An AJMF Conversation w/George Wein
National Endowment for the Arts Jazz Master, George Wein, born on October 3rd, 1925, is considered to be as much a legend as his festivals. Through his company, Festival Productions, he has spearheaded hundreds of music events since 1954 when he produced the first Newport Jazz Festival – an event which started the festival era. Five years later, Wein and folk icon Pete Seeger founded the Newport Folk Festival. In 1970, Wein founded the New Orleans Jazz & Heritage Festival. He pioneered the idea of sponsor association with music events, beginning with The Schlitz Salute to Jazz and the Kool Jazz Festival. His company went on to produce titled events for JVC, Mellon Bank, Verizon, Essence, Ben & Jerry’s and others.
Joe Alterman: From Dylan & Me by Louis Kemp: Supporting the underdog is virtually second nature to Jews because we have so often been in that position ourselves. We seem to have a sixth sense when it comes to persecution, discrimination, and injustice, and many of us have devoted our lives to battling these things. There’s no question in my mind that Bob’s drive to write songs that mattered was born at least in part from his roots as a Jew.
I frequently read and hear speculative things like this when talking about Jews in music. You’ve done many things in your life and, if anyone speculated similarly about you, would there be any truth to the statement?
George Wein: I can’t speak to the Dylan quote, but the answer to your question is very real because Jews by nature, throughout history, were forced to be entrepreneurs. They had to think for themselves how to make a living, because they couldn't work in the big corporations or the equivalent. They had to work for themselves. So by nature, you'll find that a lot kids like yourself... I mean, you're a Jewish kid, and you're thinking for yourself, because 300 years ago, you would have had no alternative. You had to open up a shop, or you had to do something. Certain ethnic groups have characteristics. The Irish come to America, they have to take over city hall and the police department and the fire department. The civic thing. They have to take that over, that's their way of survival, because they were prejudiced against when they came here. They couldn't get... the banks. That's the answer to your question I think but whether that's drove me, I don't know. I always thought for myself. I never had a job in my life.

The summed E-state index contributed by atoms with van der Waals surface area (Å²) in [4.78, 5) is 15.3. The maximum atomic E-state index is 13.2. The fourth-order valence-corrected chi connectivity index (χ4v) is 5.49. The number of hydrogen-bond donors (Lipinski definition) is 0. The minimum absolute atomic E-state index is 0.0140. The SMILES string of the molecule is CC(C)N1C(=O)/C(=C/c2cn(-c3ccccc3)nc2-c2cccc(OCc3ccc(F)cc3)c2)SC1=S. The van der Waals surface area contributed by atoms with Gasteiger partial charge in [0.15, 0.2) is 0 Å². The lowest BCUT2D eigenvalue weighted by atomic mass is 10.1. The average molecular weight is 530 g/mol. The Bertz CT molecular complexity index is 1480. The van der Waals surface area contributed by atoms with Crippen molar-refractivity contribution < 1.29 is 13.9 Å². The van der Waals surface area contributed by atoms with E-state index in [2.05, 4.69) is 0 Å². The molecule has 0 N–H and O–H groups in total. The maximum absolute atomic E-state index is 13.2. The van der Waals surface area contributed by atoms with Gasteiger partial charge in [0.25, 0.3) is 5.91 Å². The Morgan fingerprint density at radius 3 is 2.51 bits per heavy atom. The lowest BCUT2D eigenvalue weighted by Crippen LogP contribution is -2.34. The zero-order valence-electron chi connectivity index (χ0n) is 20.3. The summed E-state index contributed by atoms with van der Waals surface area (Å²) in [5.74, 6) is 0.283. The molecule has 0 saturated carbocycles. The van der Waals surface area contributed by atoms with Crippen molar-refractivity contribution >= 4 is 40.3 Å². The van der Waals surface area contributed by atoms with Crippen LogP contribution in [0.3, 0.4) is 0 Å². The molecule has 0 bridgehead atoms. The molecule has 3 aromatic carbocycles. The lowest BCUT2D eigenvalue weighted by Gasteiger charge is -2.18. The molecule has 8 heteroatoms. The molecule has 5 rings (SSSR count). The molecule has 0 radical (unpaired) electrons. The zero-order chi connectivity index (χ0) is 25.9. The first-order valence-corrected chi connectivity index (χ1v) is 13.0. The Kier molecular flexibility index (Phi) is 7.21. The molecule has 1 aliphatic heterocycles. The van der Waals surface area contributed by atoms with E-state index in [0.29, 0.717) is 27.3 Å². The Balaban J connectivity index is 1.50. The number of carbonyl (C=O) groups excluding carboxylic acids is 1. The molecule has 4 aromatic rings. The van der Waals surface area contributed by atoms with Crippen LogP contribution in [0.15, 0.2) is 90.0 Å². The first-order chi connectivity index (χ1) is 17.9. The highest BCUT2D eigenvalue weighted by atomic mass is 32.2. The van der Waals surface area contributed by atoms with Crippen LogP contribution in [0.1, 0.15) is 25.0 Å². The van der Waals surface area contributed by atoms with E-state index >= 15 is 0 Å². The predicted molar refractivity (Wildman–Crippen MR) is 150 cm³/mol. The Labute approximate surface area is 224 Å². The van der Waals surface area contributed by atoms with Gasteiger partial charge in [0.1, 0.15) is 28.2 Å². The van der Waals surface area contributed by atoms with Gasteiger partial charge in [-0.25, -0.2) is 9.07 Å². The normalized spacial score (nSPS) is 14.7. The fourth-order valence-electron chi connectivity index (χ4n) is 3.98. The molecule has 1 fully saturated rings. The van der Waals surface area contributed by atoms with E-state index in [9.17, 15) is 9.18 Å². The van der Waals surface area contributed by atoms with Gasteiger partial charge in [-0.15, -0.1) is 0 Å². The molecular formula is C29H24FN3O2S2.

JA: I talked to a lot of Jewish musicians and people who love music, and they say growing up listening to jazz they kind of felt like they were related somehow to the musicians they were listening to. Does that make sense or did you ever feel like that?